Never comprehensively resolved, the legacy of the debate endured into the late nineteenth and twentieth centuries, especially within comparable, albeit literary, ‘murder mysteries’, which perpetuated the notion that contact with isolated and ‘primitive’ peoples threatened at best to prejudice a modern and civilised visitor's moral condition, and at worst to inflict sudden death. Many readers are likely to recall the character Tonga, a man from the Andaman Islands, who accompanied the antagonist Jonathan Small in Arthur Conan Doyle's Sherlock Holmes story The Sign of Four, first published in 1890. 12 Weakened first by the lure of an oriental treasure and thereafter imprisoned for stealing it, the narrative tells of Small's encounter with Tonga in an Andaman penal colony, and of his subsequent use of the ‘little Andaman Islander’ to wreak revenge. Significantly, Tonga's deadly poisoned ‘darts’, shot from a blowpipe, were found by Holmes and John Watson to contain ‘some strychnine-like substance which would produce tetanus’. 13 This conflation of an unknown poison with tetanic spasms suggests strongly that Conan Doyle was inspired by the well-publicised research into Santa Cruz arrows which occurred in the aftermath of Goodenough's death. In so doing, Conan Doyle influenced further stories about strychnine poisoning (a poison derived from certain plants), and its association with a sudden, mysterious, and violent fate. Examples include Agatha Christie's 1920 novel, The Mysterious Affair at Styles. 14
Naval medicine and imperial modernity, c. 1875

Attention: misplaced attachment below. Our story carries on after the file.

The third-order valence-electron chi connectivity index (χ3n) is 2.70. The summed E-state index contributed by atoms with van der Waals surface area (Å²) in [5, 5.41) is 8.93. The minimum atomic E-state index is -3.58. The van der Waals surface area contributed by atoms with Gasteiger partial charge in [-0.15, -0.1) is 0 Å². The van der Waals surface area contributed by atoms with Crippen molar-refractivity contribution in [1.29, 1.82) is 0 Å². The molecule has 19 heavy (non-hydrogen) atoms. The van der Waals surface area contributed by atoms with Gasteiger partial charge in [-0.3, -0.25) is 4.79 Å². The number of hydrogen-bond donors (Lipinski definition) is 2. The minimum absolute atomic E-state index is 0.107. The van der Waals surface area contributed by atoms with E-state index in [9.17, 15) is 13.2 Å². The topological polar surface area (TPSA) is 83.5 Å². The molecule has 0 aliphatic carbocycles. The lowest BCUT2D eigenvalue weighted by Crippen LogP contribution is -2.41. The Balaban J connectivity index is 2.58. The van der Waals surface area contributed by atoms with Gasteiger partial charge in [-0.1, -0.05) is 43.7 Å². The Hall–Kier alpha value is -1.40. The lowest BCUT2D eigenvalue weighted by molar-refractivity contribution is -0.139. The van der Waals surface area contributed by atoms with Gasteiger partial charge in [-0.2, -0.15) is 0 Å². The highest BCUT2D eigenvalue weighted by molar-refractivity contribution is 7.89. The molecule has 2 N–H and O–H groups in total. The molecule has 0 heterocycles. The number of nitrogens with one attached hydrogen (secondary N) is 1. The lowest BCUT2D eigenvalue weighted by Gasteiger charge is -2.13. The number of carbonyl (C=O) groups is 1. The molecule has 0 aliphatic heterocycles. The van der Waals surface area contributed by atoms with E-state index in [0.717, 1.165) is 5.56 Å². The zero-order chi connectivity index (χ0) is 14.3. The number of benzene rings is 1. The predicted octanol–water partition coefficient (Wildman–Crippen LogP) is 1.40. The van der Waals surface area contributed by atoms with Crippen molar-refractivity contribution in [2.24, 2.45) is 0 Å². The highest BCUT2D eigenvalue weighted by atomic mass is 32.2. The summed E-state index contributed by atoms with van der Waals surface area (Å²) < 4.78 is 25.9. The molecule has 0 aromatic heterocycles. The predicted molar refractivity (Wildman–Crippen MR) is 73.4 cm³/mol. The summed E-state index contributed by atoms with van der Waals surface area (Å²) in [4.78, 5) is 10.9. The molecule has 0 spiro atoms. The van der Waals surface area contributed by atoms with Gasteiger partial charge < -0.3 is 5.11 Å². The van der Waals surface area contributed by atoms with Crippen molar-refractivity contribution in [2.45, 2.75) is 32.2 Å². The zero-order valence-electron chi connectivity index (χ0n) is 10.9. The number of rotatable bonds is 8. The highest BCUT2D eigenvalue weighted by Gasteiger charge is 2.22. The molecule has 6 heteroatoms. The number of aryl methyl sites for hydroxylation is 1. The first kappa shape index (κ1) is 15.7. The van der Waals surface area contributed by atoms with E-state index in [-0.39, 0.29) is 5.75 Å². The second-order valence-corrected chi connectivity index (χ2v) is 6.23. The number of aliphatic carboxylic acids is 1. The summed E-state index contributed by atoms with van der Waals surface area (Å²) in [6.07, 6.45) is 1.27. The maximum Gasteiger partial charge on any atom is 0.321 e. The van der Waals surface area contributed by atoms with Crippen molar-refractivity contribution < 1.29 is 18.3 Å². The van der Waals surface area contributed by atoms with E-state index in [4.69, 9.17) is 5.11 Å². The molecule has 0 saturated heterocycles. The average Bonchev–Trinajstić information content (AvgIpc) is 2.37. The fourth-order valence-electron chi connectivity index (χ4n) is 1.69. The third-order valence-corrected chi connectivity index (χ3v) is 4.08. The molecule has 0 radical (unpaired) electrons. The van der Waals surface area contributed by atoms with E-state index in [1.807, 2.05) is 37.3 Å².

The peculiar combination of inductive logic, careful rationalism, and fascination with strange and exotic phenomena which suffused Conan Doyle's life and writings, and indeed the late Victorian period more generally, was present too in Messer's enquiries into the attack on the Pearl. 15 Eager from the start to exploit the incident as an opportunity to investigate the poisonous character of Santa Cruz arrows, the surgeon recorded in his journal a detailed ‘epitome’ of the condition of the wounded sailors in the eight days from 13 to 20 August. 16 At sea, Messer's treatments were limited; in the manner of responding to snakebites, the puncture wounds left by the arrows in their victims were at first sucked by whichever volunteers were immediately to hand. Thereafter, the care given by Messer comprised of linseed poultices, cupping, morphine, carbolic acid (for cleaning wounds), and silver nitrate (for cauterising them). The men's wounds were varied; fired from a mere five yards, two arrows had pierced Goodenough's thin frock coat and straw hat, leaving a scratch to his head and a deeper injury to his left side. Further arrows hit two ordinary seamen named Edward Rayner and Frederick Small, causing injuries to their legs and scalps that were also eventually to prove fatal. The coxswains Thomas Jones and Allen Jervis, and the ship's cook, Thomas Satchwell, suffered similar arrow wounds but recovered after the second day. A sub-lieutenant, Henry Hawker, ‘accidentally came in contact with an arrow in the hand of a native and received a slight scratch of the skin’ before the attack occurred. Hawker and Jervis complained of twitching, and the latter suffered two ‘epileptiform fits’, but both recovered by the eighth day. A final sailor, the engineer Alfred Belts, also demanded treatment after handling some of the arrows which had been brought on to the ship, but was not included in the epitome.